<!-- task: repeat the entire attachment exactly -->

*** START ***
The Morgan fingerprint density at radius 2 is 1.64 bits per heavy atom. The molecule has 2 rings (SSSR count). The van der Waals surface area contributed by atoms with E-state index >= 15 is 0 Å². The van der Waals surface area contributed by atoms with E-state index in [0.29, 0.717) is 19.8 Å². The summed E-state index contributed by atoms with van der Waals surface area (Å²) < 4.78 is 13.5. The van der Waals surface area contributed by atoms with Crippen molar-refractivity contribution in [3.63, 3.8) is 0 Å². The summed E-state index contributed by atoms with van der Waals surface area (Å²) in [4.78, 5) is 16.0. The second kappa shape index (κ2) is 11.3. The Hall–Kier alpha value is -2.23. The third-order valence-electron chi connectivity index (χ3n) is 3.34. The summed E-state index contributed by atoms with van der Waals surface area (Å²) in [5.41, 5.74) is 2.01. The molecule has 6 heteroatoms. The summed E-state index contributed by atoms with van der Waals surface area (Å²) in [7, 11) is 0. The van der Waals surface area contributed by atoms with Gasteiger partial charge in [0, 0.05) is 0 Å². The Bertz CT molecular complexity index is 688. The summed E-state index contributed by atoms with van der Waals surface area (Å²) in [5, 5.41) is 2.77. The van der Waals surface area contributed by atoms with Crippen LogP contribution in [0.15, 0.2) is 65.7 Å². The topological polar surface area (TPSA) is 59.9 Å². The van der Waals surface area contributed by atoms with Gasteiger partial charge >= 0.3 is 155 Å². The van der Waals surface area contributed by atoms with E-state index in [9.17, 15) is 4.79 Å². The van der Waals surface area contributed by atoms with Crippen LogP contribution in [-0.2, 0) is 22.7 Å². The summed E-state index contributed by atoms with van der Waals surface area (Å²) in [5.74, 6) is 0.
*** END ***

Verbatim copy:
The Morgan fingerprint density at radius 2 is 1.64 bits per heavy atom. The molecule has 2 rings (SSSR count). The van der Waals surface area contributed by atoms with E-state index >= 15 is 0 Å². The van der Waals surface area contributed by atoms with E-state index in [0.29, 0.717) is 19.8 Å². The summed E-state index contributed by atoms with van der Waals surface area (Å²) < 4.78 is 13.5. The van der Waals surface area contributed by atoms with Crippen molar-refractivity contribution in [3.63, 3.8) is 0 Å². The summed E-state index contributed by atoms with van der Waals surface area (Å²) in [4.78, 5) is 16.0. The second kappa shape index (κ2) is 11.3. The Hall–Kier alpha value is -2.23. The third-order valence-electron chi connectivity index (χ3n) is 3.34. The summed E-state index contributed by atoms with van der Waals surface area (Å²) in [5.41, 5.74) is 2.01. The molecule has 6 heteroatoms. The summed E-state index contributed by atoms with van der Waals surface area (Å²) in [7, 11) is 0. The van der Waals surface area contributed by atoms with Gasteiger partial charge in [0, 0.05) is 0 Å². The Bertz CT molecular complexity index is 688. The summed E-state index contributed by atoms with van der Waals surface area (Å²) in [5, 5.41) is 2.77. The van der Waals surface area contributed by atoms with Crippen LogP contribution in [0.15, 0.2) is 65.7 Å². The topological polar surface area (TPSA) is 59.9 Å². The van der Waals surface area contributed by atoms with Gasteiger partial charge >= 0.3 is 155 Å². The van der Waals surface area contributed by atoms with E-state index in [9.17, 15) is 4.79 Å². The van der Waals surface area contributed by atoms with Crippen LogP contribution in [-0.2, 0) is 22.7 Å². The summed E-state index contributed by atoms with van der Waals surface area (Å²) in [5.74, 6) is 0.